Do not be fooled! While Colossal may look like a kaiju film, with a giant monster and robot duking it out in an Asian city, it most certainly is not. First and foremost, it is a human drama centered around its characters, with the Kaiju placed squarely in the background. Trust me when I say this film is not trying to be subtle, hell its name is ‘Colossal’, so I wouldn’t go into this one thinking of hidden messages when they are so out there in your face. Which brings up the point of the internet and how Colossal shows us the toxic male personality. Many films such as these usually deal with big themes, from Godzilla 1954 showing us that the titular character himself was a metaphor for the nuclear destruction of Hiroshima and Nagasaki in World War II, to his reboot decades later in 2014 where the character was treated as a natural disaster much like the tsunami that devastated Tokyo a few years prior to. Colossal shows the audience how these two toxic men (Tim and Oscar) influence and control Gloria in two different, yet no less hurtful way. From Tim’s constant admonishment of her lack of trying to fix herself and how he has everything together to Oscar’s push to control everyone in his life to make himself feel better. I’ve seen this kind of behavior on the internet before, with the harassment and death threats to female creative voices for not pleasing their male audiences in the way they want. It’s ugly, and in no way right. Oscar was a character that while played masterfully by Sudeikis, was one I began to hate while also feeling deeply uncomfortable with. It’s that kind of toxicity that make many people afraid to show the world who they are, and depending on the person can either make or break them. It hurt seeing someone like Gloria being put down on all sides for no other reason than being her, so her eventual triumph is well worth the wait, and totally fist bump worthy in every way.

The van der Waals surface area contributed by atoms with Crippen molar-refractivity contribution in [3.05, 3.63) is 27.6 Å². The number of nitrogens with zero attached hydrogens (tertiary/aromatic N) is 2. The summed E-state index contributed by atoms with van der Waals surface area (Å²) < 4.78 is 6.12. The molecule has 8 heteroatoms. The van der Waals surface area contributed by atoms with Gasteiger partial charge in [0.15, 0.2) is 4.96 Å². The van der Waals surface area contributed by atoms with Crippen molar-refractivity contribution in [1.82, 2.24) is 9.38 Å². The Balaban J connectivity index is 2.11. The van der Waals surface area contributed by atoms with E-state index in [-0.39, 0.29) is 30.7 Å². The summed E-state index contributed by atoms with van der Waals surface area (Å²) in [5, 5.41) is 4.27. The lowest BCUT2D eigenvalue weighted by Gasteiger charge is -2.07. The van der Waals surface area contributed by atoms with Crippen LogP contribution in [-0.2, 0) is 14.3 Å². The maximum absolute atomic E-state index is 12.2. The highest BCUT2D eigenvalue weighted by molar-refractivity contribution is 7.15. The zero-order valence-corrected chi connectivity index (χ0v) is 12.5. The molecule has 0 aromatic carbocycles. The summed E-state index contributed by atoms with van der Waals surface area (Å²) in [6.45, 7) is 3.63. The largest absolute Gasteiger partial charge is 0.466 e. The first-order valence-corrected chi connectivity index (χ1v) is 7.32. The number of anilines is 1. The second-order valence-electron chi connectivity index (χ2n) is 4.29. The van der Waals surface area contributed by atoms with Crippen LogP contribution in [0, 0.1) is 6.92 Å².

Overall I have to say I really enjoyed this film. I can honestly say it being a kaiju film was a selling point, but it wasn’t what made me rush out late at night to go see it. For me it was the look of something different. It had the skin of a kaiju film, but what it really was a film about Gloria and her struggle to stand up for herself and her life, by showing her what these men really think of her and I love it! I loved seeing her rise to the occasion and taking back what’s hers, and trust me when I say everyone gets what’s theirs that deserves it. The only real negative that I can say is that Joel and Garth don’t really add much to the story other than highlighting Oscar’s extremities. They both kind of disappear in the back half of the film with no real follow up to them. Besides that, I had a blast watching Colossal and I hope that should you get the chance, you’ll experience this yourself.